How to Show You Care in a Time of Crisis
As we all temporarily adjust our lives to accommodate social distancing, it can feel as though we’re farther away from our loved ones than ever before. Yet, even if we can’t physically visit with our friends and family members in person, there are still plenty of ways to show you care and send a little joy, encouragement, and hope their way.
Want to reach out and help your neighbor, but aren’t sure how? With so many restrictions, you might not know where to turn or what to do. That’s why we’re here!
Today, we’re sharing 10 ways you can show you care, even if it’s from afar. Read on to discover little gestures with big meaning.
1. Go Grocery Shopping
All around the world, it seems as though modern commerce has come to a halt. Yet, many places considered “essential businesses” are still open, including grocery stores.
While most people are free to continue their weekly trips to the supermarket, someone in an at-risk category for coronavirus might be a little wary about making the trek. That’s where you can come in!
If you know someone who is elderly, immunocompromised, or simply uncomfortable going to the store, offer to pick up their grocery order for them. Then, call them and let them know the bags are on their porch.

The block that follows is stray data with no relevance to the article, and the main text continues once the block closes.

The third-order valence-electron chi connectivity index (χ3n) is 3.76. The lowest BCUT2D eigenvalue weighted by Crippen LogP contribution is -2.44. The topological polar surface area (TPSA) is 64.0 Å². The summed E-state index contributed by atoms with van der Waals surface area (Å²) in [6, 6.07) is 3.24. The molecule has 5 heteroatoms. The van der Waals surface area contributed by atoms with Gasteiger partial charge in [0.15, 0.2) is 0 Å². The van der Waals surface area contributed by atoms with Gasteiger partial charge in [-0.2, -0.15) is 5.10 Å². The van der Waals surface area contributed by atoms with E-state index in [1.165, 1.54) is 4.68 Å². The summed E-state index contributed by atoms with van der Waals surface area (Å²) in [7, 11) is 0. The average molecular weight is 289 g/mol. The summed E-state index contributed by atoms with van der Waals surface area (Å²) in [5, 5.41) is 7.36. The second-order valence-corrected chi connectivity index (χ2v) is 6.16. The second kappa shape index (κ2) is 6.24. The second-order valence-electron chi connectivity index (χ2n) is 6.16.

2. Pick Up the Phone
We’ve grown accustomed to texting our way through the day, using emojis to express emotion. When’s the last time you picked up the phone and actually called someone?
Self-quarantining can be incredibly isolating, especially for someone living alone. Think of a loved one who could use a little pick-me-up, and dial away! Ask them how they’re doing and keep the conversation as positive as possible, rather than feeding into the panic.
If both of your phones allow, try FaceTiming to make the interaction that much more special!
3. Create a Neighborhood Facebook Group
Does your neighborhood already have a dedicated Facebook page? If so, make sure you’re on it. If not, now’s a great time to make one!
Use this space to share local advice, support small businesses, and check on your community members. Ask if anyone needs anything and how you can support them.
As you do so, keep in mind that some of your neighbors might not want to broadcast their needs on such a public forum. If there’s anyone you know personally, reach out privately to ask if they need food or supplies.
4. Support Charitable Organizations
Both local and global charitable organizations around the world depend on in-person fundraisers to rally the funds they need to support their mission. Due to recent cancellations, many of them are in dire need right now.
If you already give regularly to a charity, try to stick to your donation schedule if possible. If you haven’t supported a charity yet and have the means to do so, this is a great time to start. This extends to your local churches, which are feeling the financial impact brought by rows of empty pews.
5. Donate to a Local Food Bank
The food banks in your community are taking heroic strides to make sure everyone in need has access to the nourishment they require. That said, they don’t have unlimited stores of resources. Now more than ever, they need the support of their community.